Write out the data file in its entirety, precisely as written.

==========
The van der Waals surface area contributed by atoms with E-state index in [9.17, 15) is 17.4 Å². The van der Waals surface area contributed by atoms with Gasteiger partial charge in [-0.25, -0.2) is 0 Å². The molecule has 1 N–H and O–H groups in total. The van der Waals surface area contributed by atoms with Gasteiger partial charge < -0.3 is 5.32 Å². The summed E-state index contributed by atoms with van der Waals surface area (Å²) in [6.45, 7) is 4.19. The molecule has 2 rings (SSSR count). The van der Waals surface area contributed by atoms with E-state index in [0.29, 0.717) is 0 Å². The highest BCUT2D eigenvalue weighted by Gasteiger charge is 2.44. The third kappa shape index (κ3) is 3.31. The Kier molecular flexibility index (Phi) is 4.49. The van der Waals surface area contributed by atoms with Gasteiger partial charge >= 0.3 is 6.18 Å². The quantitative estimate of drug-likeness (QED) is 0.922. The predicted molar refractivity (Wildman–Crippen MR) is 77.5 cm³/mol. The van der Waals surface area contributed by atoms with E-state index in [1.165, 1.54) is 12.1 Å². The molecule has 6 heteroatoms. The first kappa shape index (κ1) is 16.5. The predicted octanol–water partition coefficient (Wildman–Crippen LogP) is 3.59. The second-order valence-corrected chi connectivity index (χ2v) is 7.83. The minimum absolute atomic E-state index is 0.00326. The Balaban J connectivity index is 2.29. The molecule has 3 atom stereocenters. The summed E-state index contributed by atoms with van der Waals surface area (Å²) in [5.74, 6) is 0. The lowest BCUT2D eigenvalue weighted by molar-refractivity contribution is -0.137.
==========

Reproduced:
The van der Waals surface area contributed by atoms with E-state index in [9.17, 15) is 17.4 Å². The van der Waals surface area contributed by atoms with Gasteiger partial charge in [-0.25, -0.2) is 0 Å². The molecule has 1 N–H and O–H groups in total. The van der Waals surface area contributed by atoms with Gasteiger partial charge < -0.3 is 5.32 Å². The summed E-state index contributed by atoms with van der Waals surface area (Å²) in [6.45, 7) is 4.19. The molecule has 2 rings (SSSR count). The van der Waals surface area contributed by atoms with E-state index in [0.29, 0.717) is 0 Å². The highest BCUT2D eigenvalue weighted by Gasteiger charge is 2.44. The third kappa shape index (κ3) is 3.31. The Kier molecular flexibility index (Phi) is 4.49. The van der Waals surface area contributed by atoms with Gasteiger partial charge >= 0.3 is 6.18 Å². The quantitative estimate of drug-likeness (QED) is 0.922. The predicted molar refractivity (Wildman–Crippen MR) is 77.5 cm³/mol. The van der Waals surface area contributed by atoms with E-state index in [1.165, 1.54) is 12.1 Å². The molecule has 6 heteroatoms. The first kappa shape index (κ1) is 16.5. The predicted octanol–water partition coefficient (Wildman–Crippen LogP) is 3.59. The second-order valence-corrected chi connectivity index (χ2v) is 7.83. The minimum absolute atomic E-state index is 0.00326. The Balaban J connectivity index is 2.29. The molecule has 3 atom stereocenters. The summed E-state index contributed by atoms with van der Waals surface area (Å²) in [5.74, 6) is 0. The lowest BCUT2D eigenvalue weighted by molar-refractivity contribution is -0.137.